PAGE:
This incident took place on 29 October, 1979.
Synopsis: The aircraft suffered a gear malfunction that made it impossible to retract the right main gear. The crew worked a plan for a long-range ovenvater recovery and safe landing in New Zealand. There were no injuries.
Flying a round trip mission to McMurdo Station, from Christchurch New Zealand, the C-141 had experienced a rougher than normal rollout after landing on the ice runway. Two hours later, they prepared for departure. After takeoff but before retracting the landing gear, the copilot noticed an unsafe right main gear indication. A scan of the gear showed that the right main gear strut assembly had failed.
The right main gear strut had separated from the cylinder and remained attached to the aircraft only by the scissors. Unable to retract the landing gear, and faced with a likely crash-landing in Antarctica, the crew started a climb toward New Zealand, and using a "Conference Skyhook" consulted with Lockheed experts.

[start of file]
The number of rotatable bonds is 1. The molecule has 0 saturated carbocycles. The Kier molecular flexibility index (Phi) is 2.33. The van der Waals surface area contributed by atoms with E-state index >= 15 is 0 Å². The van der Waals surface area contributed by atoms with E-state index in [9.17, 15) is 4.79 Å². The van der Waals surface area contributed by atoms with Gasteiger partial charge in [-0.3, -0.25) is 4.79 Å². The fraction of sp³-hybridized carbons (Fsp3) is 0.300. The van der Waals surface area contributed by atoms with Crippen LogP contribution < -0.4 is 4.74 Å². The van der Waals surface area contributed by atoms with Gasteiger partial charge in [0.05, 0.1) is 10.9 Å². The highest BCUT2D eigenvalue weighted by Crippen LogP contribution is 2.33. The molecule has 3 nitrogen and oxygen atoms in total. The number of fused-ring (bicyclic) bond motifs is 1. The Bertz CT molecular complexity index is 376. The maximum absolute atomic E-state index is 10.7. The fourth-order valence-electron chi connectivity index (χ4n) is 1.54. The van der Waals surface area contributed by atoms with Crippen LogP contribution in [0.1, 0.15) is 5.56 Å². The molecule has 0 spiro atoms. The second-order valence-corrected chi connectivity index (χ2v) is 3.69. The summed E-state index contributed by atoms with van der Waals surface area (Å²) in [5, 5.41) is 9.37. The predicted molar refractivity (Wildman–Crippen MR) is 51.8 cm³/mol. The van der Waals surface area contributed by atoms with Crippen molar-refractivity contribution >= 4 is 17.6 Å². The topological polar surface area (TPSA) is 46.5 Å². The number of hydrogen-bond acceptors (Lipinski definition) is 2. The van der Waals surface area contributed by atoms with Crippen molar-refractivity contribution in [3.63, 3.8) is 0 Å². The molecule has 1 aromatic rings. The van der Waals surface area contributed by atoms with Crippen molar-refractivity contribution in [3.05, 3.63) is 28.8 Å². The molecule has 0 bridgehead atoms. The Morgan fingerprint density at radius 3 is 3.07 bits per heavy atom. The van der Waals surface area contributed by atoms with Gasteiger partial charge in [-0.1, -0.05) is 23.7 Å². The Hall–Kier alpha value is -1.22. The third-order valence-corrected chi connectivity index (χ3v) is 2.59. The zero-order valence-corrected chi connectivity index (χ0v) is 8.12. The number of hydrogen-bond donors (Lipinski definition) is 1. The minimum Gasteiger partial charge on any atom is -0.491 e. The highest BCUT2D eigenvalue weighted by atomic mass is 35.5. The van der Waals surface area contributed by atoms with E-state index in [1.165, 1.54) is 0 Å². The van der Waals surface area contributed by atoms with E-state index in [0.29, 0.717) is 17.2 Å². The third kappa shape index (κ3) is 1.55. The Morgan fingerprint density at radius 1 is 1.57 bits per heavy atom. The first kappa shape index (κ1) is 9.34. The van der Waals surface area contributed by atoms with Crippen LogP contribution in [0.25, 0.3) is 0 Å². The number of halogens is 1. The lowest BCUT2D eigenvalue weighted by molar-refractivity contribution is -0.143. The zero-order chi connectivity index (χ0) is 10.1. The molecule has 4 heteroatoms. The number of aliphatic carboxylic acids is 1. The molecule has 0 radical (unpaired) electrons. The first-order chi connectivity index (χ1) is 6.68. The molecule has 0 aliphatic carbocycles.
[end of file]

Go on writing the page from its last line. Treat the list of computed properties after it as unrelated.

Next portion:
After initially climbing to FL200 at 235 Knots, they quickly realized that their fuel consumption was still too high. At the suggestion of the Lockheed experts, they eventually retracted the nose and left main landing gears. After some experimentation, the pilot found that the aircraft began to buffet above .62 Mach.
He continued the climb, eventually reaching FL350. The improved fuel flow not only assured landfall in southern New Zealand, but also would allow for recovery to Christchurch.
After further consultation, the experts recommended all all landing gear down landing. The crew began the descent with only enough fuel for one approach. As the aircraft settled on the right landing gear, the boggie separated from the aircraft. The copilot used the fire handles to shutdown the outboard engines. The aircraft came to a stop with 4000 feet of runway remaining. The passengers and crew evactuated without injury.
Info provided by Paul Hansen